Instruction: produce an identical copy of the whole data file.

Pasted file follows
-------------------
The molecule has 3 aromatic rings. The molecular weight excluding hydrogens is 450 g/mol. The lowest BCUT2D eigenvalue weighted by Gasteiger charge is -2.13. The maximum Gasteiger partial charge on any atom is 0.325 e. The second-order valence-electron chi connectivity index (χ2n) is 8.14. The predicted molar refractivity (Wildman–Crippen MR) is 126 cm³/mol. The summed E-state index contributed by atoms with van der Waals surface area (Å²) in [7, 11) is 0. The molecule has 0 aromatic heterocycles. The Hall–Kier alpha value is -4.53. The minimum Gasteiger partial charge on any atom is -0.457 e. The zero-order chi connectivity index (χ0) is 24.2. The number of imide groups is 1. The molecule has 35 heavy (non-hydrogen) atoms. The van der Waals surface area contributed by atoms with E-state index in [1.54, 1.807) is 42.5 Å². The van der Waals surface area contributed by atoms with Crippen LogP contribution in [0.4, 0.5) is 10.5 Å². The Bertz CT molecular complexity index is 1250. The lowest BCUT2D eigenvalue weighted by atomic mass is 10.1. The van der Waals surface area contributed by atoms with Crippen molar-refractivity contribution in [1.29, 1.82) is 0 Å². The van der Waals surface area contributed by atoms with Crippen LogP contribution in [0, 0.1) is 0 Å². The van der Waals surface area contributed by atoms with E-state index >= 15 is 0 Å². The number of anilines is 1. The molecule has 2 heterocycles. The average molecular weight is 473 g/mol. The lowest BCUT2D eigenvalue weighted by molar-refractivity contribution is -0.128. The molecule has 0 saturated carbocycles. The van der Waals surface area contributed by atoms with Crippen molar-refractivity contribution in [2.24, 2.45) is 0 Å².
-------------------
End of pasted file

The molecule has 3 aromatic rings. The molecular weight excluding hydrogens is 450 g/mol. The lowest BCUT2D eigenvalue weighted by Gasteiger charge is -2.13. The maximum Gasteiger partial charge on any atom is 0.325 e. The second-order valence-electron chi connectivity index (χ2n) is 8.14. The predicted molar refractivity (Wildman–Crippen MR) is 126 cm³/mol. The summed E-state index contributed by atoms with van der Waals surface area (Å²) in [7, 11) is 0. The molecule has 0 aromatic heterocycles. The Hall–Kier alpha value is -4.53. The minimum Gasteiger partial charge on any atom is -0.457 e. The zero-order chi connectivity index (χ0) is 24.2. The number of imide groups is 1. The molecule has 35 heavy (non-hydrogen) atoms. The van der Waals surface area contributed by atoms with E-state index in [1.54, 1.807) is 42.5 Å². The van der Waals surface area contributed by atoms with Crippen LogP contribution in [0.4, 0.5) is 10.5 Å². The Bertz CT molecular complexity index is 1250. The lowest BCUT2D eigenvalue weighted by atomic mass is 10.1. The van der Waals surface area contributed by atoms with Crippen molar-refractivity contribution in [1.29, 1.82) is 0 Å². The van der Waals surface area contributed by atoms with Crippen LogP contribution in [0, 0.1) is 0 Å². The van der Waals surface area contributed by atoms with E-state index >= 15 is 0 Å². The number of anilines is 1. The molecule has 2 heterocycles. The average molecular weight is 473 g/mol. The lowest BCUT2D eigenvalue weighted by molar-refractivity contribution is -0.128. The molecule has 0 saturated carbocycles. The van der Waals surface area contributed by atoms with Crippen molar-refractivity contribution in [2.24, 2.45) is 0 Å².